Trip Advisor the good, the bad and the ugly
Love it or hate it the era of trip advisor has arrived. Last week trip advisor sent me an email telling me that I was the second highest contributor in Brighton which surprised me. I thought there would be others who had made a lot more contributions or reviews. It seems a long time ago when I started to write reviews in 2008. I decided under the name of KiwiinBrighton to start writing reviews about the hotels I stayed, restaurants and some of the attractions we visited. I decided to write a review more for myself as I traveled a lot and wanted to remember which hotels and restaurants I stayed at which were nice and vice versa. A particularly bad hotel stay in Paris was the catalyst which got me reviewing. The bed was as soft as melted butter and the size of the room even by European standards was designed for Hobbits.
Seven years later I am glad that I started writing reviews. The honest reason I did it was all hotels seem to blend into one and I would forget whether they were bad or good. This happened with the one in Paris and I did not want to stay there again. I traveled a lot and after a period of time forgot where I had stayed or restaurant I ate at in a city and whether it had been good. Trip advisor was a great tool to keep track of the good, the bad and the ugly. 583 reviews later it is great to look back and have a record of my trips that I can return to and decide where I might stay in a particular city. It also awakens happy memories of both leisure and business travel.
The biggest value is that I am finding it so useful when writing content for our blog Bridgethetravelgap.com and link back to reviews of hotels where I have stayed at during my travels. Travel forums are also useful and I have had some wonderful advice on particular subjects. I used them last year during our round the world trip for topics on RVs in North America and routes to a good company to swim with manatee in Florida. It is also quite nice to get a like for a review and people show some appreciation.
There are a lot of fake reviews on trip advisor. However, there are three rules that I follow which I find help exclude the fakers.
If the reviewer has not written more than 25 reviews then ignore them.
Fake reviewers use similar or identical wording and it stands out.
One bad review that contrasts with all the other reviewers is either a fake or that person is just a complainer or was unlucky.
Do not necessarily go for the top rated place. On our travels we went for numbers between 15-30 and it turned out a good strategy in finding some lovely places to stay.
Follow these rules and you should find the reviews useful first hand information sources about restaurants, hotels and attractions.
The cost is where I find the ugly parts of trip advisor. The claims of discounts, special deals with the booking provider or last minute should all be taken with a pinch of salt. Yes you will get a good deal sometimes. I have found that getting a discount normally means you get the boom boom room above the disco, the room facing the brick wall of the building nearby, the room beside the breakfast room or my particular favourite the one beside the noisy elevator.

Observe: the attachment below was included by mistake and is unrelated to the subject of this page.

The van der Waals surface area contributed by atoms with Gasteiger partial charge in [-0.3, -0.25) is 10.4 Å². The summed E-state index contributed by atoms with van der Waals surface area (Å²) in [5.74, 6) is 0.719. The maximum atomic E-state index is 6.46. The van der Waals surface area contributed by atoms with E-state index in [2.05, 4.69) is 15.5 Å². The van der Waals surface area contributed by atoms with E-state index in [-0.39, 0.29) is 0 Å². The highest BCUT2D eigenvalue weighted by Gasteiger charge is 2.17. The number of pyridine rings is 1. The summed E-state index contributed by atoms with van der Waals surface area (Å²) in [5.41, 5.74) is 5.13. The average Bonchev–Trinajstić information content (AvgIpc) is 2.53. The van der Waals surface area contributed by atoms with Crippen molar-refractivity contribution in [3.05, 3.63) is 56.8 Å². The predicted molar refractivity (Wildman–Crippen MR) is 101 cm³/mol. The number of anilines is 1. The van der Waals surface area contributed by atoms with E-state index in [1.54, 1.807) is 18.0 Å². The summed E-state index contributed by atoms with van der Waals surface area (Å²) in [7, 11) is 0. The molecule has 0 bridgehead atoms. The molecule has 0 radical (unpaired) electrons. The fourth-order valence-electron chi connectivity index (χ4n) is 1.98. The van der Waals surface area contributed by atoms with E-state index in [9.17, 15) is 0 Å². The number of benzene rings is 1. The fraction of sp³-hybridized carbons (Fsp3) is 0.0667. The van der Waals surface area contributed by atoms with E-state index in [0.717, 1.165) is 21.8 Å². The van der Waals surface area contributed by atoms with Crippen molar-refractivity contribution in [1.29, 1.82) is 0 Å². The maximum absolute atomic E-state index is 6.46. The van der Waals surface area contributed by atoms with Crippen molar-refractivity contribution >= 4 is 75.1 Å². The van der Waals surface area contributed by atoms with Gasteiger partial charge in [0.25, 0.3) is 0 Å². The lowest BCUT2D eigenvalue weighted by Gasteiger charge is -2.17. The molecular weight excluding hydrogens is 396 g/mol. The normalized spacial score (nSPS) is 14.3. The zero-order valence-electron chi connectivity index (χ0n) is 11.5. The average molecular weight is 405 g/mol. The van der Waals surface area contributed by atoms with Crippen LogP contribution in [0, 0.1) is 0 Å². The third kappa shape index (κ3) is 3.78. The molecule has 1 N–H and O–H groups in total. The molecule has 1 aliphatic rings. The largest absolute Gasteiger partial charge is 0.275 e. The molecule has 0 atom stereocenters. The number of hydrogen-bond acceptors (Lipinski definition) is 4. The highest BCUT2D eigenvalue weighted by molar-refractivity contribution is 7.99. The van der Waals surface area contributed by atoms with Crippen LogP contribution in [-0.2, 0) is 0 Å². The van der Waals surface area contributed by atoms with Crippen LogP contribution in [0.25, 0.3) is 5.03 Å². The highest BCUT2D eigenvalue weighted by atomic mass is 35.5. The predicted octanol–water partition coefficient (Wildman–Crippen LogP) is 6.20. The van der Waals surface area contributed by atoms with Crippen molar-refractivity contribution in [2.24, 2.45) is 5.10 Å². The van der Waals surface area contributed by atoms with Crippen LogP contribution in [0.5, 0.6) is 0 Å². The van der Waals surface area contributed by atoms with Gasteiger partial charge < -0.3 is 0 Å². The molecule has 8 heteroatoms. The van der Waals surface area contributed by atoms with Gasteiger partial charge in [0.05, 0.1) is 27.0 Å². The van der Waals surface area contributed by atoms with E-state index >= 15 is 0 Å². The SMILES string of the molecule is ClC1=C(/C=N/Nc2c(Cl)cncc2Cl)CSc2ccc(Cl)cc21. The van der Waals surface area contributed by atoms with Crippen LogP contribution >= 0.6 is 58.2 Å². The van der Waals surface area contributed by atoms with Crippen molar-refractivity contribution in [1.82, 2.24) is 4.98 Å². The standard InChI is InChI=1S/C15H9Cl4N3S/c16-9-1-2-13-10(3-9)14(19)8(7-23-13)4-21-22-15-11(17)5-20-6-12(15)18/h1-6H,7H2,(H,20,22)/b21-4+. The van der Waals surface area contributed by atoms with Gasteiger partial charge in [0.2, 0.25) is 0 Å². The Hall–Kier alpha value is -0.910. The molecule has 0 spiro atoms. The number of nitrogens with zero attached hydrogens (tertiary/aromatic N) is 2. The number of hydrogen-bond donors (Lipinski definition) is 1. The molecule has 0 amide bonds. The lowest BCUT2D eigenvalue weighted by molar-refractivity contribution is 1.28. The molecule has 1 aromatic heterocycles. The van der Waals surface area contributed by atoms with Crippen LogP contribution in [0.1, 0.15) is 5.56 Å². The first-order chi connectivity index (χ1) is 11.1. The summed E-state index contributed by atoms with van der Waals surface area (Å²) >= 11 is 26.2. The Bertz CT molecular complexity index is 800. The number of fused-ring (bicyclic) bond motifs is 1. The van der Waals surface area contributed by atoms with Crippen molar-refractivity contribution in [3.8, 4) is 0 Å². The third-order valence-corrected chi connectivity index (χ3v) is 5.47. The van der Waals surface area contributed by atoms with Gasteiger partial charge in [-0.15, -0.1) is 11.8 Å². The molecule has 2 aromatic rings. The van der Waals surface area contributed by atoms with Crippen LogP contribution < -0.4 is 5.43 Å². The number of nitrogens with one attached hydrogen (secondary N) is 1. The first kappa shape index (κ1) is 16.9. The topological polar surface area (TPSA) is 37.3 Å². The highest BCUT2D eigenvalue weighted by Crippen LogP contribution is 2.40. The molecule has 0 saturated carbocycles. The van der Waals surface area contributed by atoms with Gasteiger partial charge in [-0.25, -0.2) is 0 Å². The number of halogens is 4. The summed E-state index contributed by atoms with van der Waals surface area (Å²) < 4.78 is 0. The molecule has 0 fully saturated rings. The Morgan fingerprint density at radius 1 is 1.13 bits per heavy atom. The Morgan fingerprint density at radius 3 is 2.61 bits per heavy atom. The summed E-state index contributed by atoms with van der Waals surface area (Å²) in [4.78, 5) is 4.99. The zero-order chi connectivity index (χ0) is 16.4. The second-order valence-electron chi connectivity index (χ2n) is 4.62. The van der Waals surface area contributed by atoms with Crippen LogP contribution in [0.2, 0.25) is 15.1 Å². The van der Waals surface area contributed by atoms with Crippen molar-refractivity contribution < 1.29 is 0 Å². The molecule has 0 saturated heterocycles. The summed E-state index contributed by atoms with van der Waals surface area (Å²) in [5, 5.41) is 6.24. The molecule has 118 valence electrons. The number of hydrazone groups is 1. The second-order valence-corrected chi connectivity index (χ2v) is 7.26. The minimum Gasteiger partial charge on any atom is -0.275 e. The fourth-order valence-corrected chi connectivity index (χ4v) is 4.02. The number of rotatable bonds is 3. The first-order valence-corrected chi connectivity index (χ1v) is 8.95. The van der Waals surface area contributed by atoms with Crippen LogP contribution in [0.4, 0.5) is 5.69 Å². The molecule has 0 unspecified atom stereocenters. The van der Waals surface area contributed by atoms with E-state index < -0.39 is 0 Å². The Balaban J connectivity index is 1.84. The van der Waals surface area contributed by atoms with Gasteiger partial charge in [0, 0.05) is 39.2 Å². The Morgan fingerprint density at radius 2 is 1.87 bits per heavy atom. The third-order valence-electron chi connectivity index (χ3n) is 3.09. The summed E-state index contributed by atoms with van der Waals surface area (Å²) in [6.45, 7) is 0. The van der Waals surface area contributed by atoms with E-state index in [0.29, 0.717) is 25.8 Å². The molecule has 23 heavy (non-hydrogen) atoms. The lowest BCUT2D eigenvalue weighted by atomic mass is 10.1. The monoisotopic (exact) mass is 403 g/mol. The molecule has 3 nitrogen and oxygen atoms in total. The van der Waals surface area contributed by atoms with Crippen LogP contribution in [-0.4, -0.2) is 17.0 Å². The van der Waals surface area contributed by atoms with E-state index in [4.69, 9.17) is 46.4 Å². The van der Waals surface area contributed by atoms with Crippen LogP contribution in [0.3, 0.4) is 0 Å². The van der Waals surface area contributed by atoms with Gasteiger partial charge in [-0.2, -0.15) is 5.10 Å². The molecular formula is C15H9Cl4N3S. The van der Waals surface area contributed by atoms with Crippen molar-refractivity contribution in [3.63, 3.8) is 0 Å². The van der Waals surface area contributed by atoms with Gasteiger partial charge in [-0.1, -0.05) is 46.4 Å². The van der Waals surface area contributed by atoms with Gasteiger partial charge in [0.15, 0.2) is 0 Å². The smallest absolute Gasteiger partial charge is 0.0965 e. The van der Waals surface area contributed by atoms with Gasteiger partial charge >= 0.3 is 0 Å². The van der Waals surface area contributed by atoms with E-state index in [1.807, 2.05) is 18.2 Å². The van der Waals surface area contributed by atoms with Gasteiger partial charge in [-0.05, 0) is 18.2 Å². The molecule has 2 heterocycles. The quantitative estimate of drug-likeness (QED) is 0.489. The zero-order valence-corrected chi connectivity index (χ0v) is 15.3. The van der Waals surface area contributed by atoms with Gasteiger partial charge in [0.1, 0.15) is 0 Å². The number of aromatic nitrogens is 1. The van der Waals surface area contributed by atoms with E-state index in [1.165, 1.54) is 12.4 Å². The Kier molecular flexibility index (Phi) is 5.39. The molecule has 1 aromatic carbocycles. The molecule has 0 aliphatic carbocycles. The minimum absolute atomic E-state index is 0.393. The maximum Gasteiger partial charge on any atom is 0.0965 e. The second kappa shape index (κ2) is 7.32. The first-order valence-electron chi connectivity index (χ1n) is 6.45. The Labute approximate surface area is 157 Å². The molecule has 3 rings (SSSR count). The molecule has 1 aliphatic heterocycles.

In terms of the links to different booking websites I used them when booking business travel and get a slightly better room. However, with leisure travel when I pay myself, I contact the hotel directly. Normally if your polite, friendly and t is a family run hotel or smaller one you will get a better price. You also can tell the hotel directly what you prefer such as a room not near the elevator or one with a firm mattress. This does not work with chain hotels you have to be a member of one of the many clubs. However for independent hotels it does work and you will get a better room.
You can get a better room with a chain but it will have to be when you get there and after lots of complaining based on genuine problems. This happened once in Bangkok where we were shown two rooms with each have something wrong. The first one the safe did not work and I needed it for business documents, they tried to fix it but failed. The second there was literally a disco above us and we had just arrived after a 12 hour flight from the UK. In the end they upgraded us to the top floor in a corner suite where we also had access to the lounge for 11 nights which was lovely and unexpected. Thank you Amari Watergate Hotel.
Hence, my little hotel routine which drives my wife nuts sometimes when we get to a hotel as I will first go and check the room while she waits in the lobby. Several times this has resulted in upgrades or just a better room. I check several things including the mattress it has to be firm, a working safe, water pressure there is nothing worse than shower with no pressure, the view if we arrive during the day and the general state of the room.
Our coming trip of a year round the world will be different as we will be staying at Airbnb, hostels and also hotels. I will be using trip advisor as a useful tool to find the good and avoid the bad and ugly. Again if you want to see some of my reviews they can be seen at kiwiinbrighton
I always use Tripadvisor as a resource but I take the reviews with a (big) grain of salt!
I wouldn’t necessarily discredit reviewers who have less than 25 reviews to their names. Once upon a time, we all had less than 25 reviews on the site! But yes, I agree that if a hotel’s reviews are 99 good and 1 bad, chances are the 1 bad review is from someone who is looking for something to be wrong (or was unlucky). I’ve found TA to be a great tool for picking a good hotel, though!
I may have been a bit harsh on the couple of reviews, but the more reviews the more reliable they seem to be.
I only have 18 reviews, so I’m not up on the 25 reviewer thing, but I do agree with all the rest. I don’t need to review, as you tend to do most of them. I am now going to make my goal to get over the 25 mark with this trip!